Real estate investor and banking executive Moses Marx, who owns several prominent commercial buildings in downtown New York, is one of the latest additions to the Bloomberg billionaires index.
Marx’s holdings include the 22-story office building at 11 Broadway, the 150,000-square-foot 160 Broadway and the 44-story tower at 225 Broadway, and Bloomberg recently valued his fortune at $1 billion. The octogenarian Orthodox Jewish real estate player keeps an extremely low profile and would not comment for Bloomberg’s story or even confirm his age when the publication reached him.
The investor fled Nazi Germany with his family in the 1930s and is now the controlling shareholder of New York-based lender Berkshire Bancorp Inc. He controls a 13 percent stake in Eastman Kodak as well, whose stock has soared since betting on blockchain technology.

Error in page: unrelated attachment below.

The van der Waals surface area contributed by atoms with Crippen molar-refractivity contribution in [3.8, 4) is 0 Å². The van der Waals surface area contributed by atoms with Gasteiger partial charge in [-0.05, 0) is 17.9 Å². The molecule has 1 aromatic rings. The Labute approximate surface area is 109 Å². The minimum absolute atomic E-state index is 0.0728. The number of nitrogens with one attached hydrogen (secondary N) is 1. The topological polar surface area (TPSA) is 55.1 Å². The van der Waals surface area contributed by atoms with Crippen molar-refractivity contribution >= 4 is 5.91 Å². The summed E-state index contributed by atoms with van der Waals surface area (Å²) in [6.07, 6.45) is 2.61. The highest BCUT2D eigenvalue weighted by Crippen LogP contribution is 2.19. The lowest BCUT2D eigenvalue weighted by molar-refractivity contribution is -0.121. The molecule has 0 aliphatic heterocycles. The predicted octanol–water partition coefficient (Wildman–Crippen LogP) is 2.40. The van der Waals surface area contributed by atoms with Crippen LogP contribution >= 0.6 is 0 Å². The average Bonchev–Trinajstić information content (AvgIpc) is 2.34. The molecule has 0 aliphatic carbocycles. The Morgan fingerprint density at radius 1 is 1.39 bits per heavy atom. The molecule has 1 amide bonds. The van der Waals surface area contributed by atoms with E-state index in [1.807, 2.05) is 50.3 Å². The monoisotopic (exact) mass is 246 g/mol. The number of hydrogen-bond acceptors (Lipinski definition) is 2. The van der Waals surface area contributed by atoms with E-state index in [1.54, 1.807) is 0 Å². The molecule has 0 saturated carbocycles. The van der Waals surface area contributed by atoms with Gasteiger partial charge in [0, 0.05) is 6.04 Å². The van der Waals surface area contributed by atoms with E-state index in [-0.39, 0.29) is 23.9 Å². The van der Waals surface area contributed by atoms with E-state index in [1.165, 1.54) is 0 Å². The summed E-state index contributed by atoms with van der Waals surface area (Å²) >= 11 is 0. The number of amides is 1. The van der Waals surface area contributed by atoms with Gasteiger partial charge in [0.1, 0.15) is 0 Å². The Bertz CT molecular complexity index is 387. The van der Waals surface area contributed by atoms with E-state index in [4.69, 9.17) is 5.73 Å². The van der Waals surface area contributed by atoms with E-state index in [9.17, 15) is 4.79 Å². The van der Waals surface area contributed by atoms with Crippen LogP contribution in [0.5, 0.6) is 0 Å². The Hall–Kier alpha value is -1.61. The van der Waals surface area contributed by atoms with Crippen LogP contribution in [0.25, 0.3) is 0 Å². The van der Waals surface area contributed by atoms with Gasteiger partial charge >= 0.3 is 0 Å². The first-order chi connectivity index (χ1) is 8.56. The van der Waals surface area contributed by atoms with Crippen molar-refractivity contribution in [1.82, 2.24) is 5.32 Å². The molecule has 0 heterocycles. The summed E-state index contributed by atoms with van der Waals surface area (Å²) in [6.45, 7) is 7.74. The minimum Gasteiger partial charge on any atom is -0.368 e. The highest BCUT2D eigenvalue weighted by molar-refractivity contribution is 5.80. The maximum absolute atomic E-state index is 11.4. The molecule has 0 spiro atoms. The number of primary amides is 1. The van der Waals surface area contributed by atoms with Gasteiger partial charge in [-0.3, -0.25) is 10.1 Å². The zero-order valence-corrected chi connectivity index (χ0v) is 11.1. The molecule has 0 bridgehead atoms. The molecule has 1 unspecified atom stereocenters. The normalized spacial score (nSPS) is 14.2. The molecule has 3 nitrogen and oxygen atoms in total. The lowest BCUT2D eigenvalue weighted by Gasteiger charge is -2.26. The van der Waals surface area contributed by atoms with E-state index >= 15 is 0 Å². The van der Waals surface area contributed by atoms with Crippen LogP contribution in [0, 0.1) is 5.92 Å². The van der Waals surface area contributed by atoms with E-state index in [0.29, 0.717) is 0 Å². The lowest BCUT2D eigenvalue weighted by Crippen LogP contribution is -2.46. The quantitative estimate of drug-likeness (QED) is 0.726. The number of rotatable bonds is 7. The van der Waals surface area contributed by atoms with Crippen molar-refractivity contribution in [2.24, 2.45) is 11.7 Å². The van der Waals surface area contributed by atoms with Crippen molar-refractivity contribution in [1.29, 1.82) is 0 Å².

Marx started making his fortune as a floor trader at New York’s Commodity Exchange in the 1970s and 80s and began investing his trading profits in real estate following the Hunt brothers’ attempt to corner the market on silver during his time at Comex.
“He had a mathematical mind, a genius mind in figuring out spreads,” Norton Waltuch, a fellow trader at the time, told Bloomberg. “He had a computer in his head.”
He is generally much more focused on buying properties than selling them, although he did part with a lot in Soho in 2005 for $34 million. Marx also has holdings in the Bronx neighborhood Riverdale.
Seymour Lachman, a former New York State senator who has a summer home in Long Beach near Marx’s, told Bloomberg that the investor has never sought out the spotlight in his career.
“He never made himself into someone who talked about his accomplishments,” he said. “You don’t have to be Trump to be successful. Marx is not that type of individual at all.”
Another New York real estate figure, Pinnacle Group’s Joel Wiener, recently landed on the Bloomberg billionaires index, thanks largely to rising property values in Brooklyn neighborhoods. [Bloomberg] – Eddie Small